- Nearly every person I passed or who passed me along the way chatted for awhile. We'd offer each other encouragement and tell each other what we knew about the trail ahead.
The most interesting of these cyclists were the Mennonites. I learned that this is a vacation heaven for many of them. The men ride ahead and the women follow several hundred yards behind with ebikes. On the hottest days of the year, the men were wearing long trousers while the ladies sported dresses and headcovers. I saw the women at my first hotel stop in Connellsville. I actually thought they were nuns. It was not until the second night that I learned they were Mennonites.
On my second day, I had ridden 90 miles, and the hotel I was staying at was supposed to be very close to the trail. It was actually two miles away, all uphill. When I checked in, I was pissed about the long ride up a hill and let the clerk know. This obviously was not her fault. I was tired and venting, and eventually apologized. She then showed me a room where I could store my bike. I noticed there were about four or five others there. I asked her whether those cyclists had complained.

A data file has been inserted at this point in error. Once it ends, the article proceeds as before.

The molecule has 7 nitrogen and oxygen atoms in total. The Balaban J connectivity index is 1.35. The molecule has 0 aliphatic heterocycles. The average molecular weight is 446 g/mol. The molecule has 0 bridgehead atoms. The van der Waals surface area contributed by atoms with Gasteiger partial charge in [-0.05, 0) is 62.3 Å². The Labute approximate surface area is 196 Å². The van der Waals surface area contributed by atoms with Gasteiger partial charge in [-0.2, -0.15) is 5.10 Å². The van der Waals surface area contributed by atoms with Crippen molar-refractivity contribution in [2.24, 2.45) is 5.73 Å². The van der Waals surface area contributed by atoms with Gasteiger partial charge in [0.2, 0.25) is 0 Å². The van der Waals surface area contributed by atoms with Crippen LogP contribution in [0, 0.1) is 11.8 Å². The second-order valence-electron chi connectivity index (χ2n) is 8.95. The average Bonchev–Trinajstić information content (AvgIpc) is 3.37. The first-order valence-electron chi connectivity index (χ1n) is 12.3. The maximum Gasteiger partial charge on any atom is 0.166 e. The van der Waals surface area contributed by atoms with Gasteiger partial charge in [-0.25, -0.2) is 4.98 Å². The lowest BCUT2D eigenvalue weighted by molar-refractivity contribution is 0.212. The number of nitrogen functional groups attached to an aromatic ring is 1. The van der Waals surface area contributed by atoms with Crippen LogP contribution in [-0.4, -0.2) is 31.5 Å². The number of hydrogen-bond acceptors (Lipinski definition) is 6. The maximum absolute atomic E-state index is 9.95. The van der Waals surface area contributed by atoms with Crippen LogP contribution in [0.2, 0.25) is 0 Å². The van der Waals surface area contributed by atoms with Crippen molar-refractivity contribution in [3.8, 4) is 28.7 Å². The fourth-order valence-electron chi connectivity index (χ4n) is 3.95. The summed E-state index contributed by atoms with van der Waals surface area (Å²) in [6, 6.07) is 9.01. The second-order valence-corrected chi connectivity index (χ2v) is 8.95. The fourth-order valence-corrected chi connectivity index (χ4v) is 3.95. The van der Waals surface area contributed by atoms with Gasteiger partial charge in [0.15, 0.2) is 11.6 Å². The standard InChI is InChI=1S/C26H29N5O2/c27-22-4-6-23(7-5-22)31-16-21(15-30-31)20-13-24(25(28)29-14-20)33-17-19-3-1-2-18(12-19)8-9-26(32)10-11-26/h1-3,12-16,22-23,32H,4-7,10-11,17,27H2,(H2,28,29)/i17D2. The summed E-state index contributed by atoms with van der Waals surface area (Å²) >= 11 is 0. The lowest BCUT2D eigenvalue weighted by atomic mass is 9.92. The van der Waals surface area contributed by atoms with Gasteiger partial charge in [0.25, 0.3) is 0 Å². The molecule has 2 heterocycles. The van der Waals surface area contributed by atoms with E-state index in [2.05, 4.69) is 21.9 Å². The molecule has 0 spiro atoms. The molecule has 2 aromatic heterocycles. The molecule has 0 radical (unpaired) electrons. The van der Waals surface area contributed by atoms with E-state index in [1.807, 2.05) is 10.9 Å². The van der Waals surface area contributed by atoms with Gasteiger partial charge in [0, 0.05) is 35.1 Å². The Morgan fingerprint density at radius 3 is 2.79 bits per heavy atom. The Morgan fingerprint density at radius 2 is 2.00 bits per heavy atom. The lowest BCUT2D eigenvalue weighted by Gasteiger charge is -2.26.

|Train stopped at Cumberland|
"No," she replied. "They're Mennonites."
Those Mennonites actually saved my ass in the last day of my ride. Several trees had fallen down on the path during a storm the previous evening, and the Mennonites cleared them away. They had saws.
Were there bathrooms? - Both trails are loaded with port-a-potties. Since I carbo-loaded way too much the day before I started, I stopped at nearly every one of them on the first day of my ride. As the trip progressed, I found I really only needed to make one stop a day. The only weird bathroom was on the Amtrak ride back home. When I flushed the toilet, it nearly sucked me down along with my rather substantial deposit.
How about water? - There's no need to spend money on water. The GAP has water fountains at every trailhead. The C&O has pumps with iodine-treated well water.